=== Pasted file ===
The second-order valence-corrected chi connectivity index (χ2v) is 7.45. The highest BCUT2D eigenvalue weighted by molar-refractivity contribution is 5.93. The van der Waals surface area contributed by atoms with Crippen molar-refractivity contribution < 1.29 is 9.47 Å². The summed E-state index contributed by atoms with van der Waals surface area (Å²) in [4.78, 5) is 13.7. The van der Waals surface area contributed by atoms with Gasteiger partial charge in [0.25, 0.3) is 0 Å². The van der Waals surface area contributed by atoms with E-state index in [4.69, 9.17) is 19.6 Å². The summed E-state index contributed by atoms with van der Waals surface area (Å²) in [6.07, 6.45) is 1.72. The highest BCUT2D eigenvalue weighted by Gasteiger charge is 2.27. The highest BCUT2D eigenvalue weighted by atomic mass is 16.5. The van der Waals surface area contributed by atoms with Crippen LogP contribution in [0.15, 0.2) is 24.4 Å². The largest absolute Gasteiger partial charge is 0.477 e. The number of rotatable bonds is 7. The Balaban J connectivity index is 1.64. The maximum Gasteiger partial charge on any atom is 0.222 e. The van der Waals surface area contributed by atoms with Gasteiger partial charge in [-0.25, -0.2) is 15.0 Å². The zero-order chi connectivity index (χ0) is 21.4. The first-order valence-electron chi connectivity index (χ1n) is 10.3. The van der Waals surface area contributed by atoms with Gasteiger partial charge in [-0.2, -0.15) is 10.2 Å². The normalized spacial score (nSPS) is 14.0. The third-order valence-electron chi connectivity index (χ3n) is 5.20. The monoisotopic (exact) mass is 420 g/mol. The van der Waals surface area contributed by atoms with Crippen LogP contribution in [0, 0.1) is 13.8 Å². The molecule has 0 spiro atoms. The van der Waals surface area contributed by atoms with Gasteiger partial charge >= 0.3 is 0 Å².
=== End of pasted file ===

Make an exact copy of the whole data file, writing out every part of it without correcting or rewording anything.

The second-order valence-corrected chi connectivity index (χ2v) is 7.45. The highest BCUT2D eigenvalue weighted by molar-refractivity contribution is 5.93. The van der Waals surface area contributed by atoms with Crippen molar-refractivity contribution < 1.29 is 9.47 Å². The summed E-state index contributed by atoms with van der Waals surface area (Å²) in [4.78, 5) is 13.7. The van der Waals surface area contributed by atoms with Gasteiger partial charge in [0.25, 0.3) is 0 Å². The van der Waals surface area contributed by atoms with E-state index in [4.69, 9.17) is 19.6 Å². The summed E-state index contributed by atoms with van der Waals surface area (Å²) in [6.07, 6.45) is 1.72. The highest BCUT2D eigenvalue weighted by Gasteiger charge is 2.27. The highest BCUT2D eigenvalue weighted by atomic mass is 16.5. The van der Waals surface area contributed by atoms with Crippen LogP contribution in [0.15, 0.2) is 24.4 Å². The largest absolute Gasteiger partial charge is 0.477 e. The number of rotatable bonds is 7. The Balaban J connectivity index is 1.64. The maximum Gasteiger partial charge on any atom is 0.222 e. The van der Waals surface area contributed by atoms with Gasteiger partial charge in [-0.25, -0.2) is 15.0 Å². The zero-order chi connectivity index (χ0) is 21.4. The first-order valence-electron chi connectivity index (χ1n) is 10.3. The van der Waals surface area contributed by atoms with Gasteiger partial charge in [-0.2, -0.15) is 10.2 Å². The normalized spacial score (nSPS) is 14.0. The third-order valence-electron chi connectivity index (χ3n) is 5.20. The monoisotopic (exact) mass is 420 g/mol. The van der Waals surface area contributed by atoms with Crippen LogP contribution in [0, 0.1) is 13.8 Å². The molecule has 0 spiro atoms. The van der Waals surface area contributed by atoms with Gasteiger partial charge >= 0.3 is 0 Å².